Home / US / One white and one black person vote in the same state by mail. Whose ballot is more likely to be rejected?

One white and one black person vote in the same state by mail. Whose ballot is more likely to be rejected?

Jessica King’s postal vote never arrived. She tried to vote early at her polling station near her home in Albany, Georgia – but left when the crowd made social distancing impossible.

Thanks to an early alarm on election day and an almost one-hour wait, the 27-year-old king was finally able to vote in the state’s June area code.

The obstacles she encountered in order to safely turn a ballot into a pandemic for several months was frustratingly familiar to her as a black voter.

“As a black person, the worry that my vote won̵

7;t be counted is always there,” King, who works for a nonprofit advocacy group in Albany, said in an interview. “It’s not because we don’t trust the system, but because we have gained experience. History has taught us that people with color – our voice doesn’t count when it really matters. “

The postal vote has been advocated – and rightly, experts say – as the safest way to vote in the 2020 elections while the nation remains threatened by the coronavirus, which has killed more than 160,000 people and made millions sick without ending is in sight. Many of these experts have advocated the expansion of postal voting for years as a proven way to increase participation in a democracy in which an estimated 43 percent of the eligible population do not vote for one reason or another.

But the changes states must make before November to protect voters from COVID-19 – expanding their postal and postal voting systems while reducing the number of polling stations – could address the issues of racial discrimination and the disenfranchisement of blacks, Hispanic Americans and blacks top other color pickers have spent generations struggling.

The cause lay in the late John Lewis, the longtime Democratic Congressman from Georgia and civil rights giant, who was beaten on Edmund Pettus Bridge in Selma, Alabama for marching in support of voting rights in March 1965 at one time when election taxes and literacy tests became law.

This widespread discrimination across the country was ultimately confronted 55 years ago with the landmark Voting Rights Act, which provided substantial federal funding for the eligibility of black voters when states did not. Federal auditors went south and registered tens of thousands of black voters when district clerks refused. States and counties with a history of discrimination had to prove to the Justice Department that new electoral rules did not deprive color voters of their rights.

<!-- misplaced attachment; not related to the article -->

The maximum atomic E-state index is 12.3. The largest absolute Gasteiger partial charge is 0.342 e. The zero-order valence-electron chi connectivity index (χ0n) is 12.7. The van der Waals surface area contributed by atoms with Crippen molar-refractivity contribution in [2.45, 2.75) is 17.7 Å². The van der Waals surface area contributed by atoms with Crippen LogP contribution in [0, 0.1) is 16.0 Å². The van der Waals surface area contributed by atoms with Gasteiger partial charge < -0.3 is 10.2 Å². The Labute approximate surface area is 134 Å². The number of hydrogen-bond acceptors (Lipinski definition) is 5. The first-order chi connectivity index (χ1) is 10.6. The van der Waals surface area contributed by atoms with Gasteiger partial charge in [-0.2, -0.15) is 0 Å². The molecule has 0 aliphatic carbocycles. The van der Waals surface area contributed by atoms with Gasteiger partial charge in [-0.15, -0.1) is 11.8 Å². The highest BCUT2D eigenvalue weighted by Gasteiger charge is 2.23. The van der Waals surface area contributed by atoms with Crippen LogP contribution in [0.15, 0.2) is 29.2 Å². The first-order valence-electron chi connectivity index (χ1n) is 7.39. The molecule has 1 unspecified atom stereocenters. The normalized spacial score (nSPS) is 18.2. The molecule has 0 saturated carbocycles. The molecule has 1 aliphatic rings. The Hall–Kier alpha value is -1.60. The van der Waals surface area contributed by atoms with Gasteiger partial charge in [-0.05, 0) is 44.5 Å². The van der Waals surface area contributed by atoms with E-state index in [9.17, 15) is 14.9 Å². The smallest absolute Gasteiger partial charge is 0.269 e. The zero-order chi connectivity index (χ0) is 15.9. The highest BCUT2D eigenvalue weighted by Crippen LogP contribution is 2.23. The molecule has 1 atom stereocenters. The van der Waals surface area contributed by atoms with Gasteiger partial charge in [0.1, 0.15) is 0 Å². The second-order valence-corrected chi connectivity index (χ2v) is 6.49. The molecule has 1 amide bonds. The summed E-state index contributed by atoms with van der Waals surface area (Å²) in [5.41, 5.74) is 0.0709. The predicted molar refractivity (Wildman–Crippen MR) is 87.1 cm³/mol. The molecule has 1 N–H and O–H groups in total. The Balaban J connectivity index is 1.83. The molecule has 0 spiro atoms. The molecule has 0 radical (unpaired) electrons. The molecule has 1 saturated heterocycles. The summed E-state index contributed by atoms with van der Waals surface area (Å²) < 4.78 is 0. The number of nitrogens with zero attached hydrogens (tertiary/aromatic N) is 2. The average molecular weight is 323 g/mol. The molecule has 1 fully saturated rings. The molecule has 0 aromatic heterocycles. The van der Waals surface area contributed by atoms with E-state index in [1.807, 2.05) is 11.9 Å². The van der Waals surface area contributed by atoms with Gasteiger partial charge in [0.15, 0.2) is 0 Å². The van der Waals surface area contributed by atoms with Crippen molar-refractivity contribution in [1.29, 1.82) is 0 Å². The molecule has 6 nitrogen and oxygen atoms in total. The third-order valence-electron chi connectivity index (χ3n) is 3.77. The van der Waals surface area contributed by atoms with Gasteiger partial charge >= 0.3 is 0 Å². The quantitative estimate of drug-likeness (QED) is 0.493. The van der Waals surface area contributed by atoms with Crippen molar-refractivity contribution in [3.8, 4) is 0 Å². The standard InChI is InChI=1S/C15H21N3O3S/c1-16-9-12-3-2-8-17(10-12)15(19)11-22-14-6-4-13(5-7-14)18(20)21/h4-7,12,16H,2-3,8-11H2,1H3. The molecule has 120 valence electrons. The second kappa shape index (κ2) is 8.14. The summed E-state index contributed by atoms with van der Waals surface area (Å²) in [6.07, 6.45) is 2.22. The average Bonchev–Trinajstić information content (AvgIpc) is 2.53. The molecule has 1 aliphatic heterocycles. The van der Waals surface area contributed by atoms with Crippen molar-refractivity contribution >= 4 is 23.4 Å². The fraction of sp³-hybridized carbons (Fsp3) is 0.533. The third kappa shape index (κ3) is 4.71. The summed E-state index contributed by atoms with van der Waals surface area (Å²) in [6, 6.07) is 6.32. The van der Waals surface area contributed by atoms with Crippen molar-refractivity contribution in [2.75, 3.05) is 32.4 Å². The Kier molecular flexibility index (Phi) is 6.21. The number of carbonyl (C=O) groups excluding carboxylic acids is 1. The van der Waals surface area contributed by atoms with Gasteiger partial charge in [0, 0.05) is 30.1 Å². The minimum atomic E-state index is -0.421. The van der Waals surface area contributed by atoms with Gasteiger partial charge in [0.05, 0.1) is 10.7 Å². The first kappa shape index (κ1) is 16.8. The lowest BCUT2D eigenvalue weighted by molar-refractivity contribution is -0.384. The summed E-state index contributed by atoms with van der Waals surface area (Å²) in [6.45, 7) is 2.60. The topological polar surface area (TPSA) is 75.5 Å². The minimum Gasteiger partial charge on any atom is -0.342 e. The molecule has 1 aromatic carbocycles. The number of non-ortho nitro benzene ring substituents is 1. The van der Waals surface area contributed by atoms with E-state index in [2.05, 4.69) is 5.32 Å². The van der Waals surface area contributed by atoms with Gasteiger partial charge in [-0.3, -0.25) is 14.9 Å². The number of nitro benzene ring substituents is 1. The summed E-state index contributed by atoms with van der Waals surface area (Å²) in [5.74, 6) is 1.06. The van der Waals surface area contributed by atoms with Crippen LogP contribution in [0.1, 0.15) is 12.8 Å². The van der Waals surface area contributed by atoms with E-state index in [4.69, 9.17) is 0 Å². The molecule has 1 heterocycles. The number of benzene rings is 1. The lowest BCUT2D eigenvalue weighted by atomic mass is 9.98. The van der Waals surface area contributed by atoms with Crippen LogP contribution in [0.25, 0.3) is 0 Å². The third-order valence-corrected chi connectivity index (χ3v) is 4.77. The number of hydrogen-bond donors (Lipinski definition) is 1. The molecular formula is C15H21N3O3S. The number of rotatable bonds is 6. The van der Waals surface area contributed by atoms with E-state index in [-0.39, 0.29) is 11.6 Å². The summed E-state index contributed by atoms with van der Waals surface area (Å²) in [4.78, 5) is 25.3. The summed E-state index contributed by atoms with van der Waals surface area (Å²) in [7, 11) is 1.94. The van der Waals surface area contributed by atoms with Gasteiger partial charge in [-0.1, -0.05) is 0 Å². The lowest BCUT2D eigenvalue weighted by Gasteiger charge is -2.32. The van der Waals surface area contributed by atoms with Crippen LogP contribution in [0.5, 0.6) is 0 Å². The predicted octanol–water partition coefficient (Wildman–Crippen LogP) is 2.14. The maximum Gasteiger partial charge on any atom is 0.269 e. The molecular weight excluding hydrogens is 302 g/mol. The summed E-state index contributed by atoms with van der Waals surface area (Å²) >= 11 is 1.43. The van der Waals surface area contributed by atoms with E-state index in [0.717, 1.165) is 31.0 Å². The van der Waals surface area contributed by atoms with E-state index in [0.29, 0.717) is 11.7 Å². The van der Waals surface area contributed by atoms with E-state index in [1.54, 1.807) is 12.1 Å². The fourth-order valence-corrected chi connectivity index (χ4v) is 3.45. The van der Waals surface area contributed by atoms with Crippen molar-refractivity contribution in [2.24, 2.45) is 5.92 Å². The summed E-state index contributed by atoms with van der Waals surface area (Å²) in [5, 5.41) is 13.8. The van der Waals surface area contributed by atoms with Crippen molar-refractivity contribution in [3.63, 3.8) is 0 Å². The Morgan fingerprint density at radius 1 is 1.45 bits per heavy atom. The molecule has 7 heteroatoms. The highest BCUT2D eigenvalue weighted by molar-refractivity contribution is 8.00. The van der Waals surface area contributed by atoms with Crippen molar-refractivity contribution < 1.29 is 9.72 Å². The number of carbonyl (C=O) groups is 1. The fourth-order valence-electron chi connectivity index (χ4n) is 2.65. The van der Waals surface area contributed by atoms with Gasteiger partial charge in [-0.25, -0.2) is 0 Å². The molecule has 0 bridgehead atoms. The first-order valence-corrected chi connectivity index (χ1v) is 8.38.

For the next half century, civil rights activists, voting representatives, and the Justice Department struggled to make an electoral system fairer for white landowners.

And while black voters no longer have to guess the number of gummy bears in a jar to cast a ballot, inequality persists. States have introduced voter ID requirements and restrictive electoral laws that make it disproportionately difficult for people of color to vote, while persistent wandering dilutes voter power.

In 2013, the Supreme Court gutted the Voting Rights Act, allowing states and counties with a history of discrimination to hold their elections without federal oversight. In these areas, more than 1,600 polling stations were closed without federal supervision between 2012 and 2018. Many states have worked to aggressively cleanse their electoral rolls, while other states have passed new and restrictive laws to prevent fraud, even though there is no evidence that fraud is permeating the American elections.

And then came the COVID-19 pandemic, which devastated a poorly prepared country and curtailed plans for normal election day.

Proponents now fear that election changes could put blacks and Latinos hardest hit by the pandemic at risk of losing their voting rights. Young, diverse Americans who have spent the summer mobilizing for racial justice may face the greatest obstacles to participation, not to mention the millions of Americans displaced this summer who may be unable to vote by mail .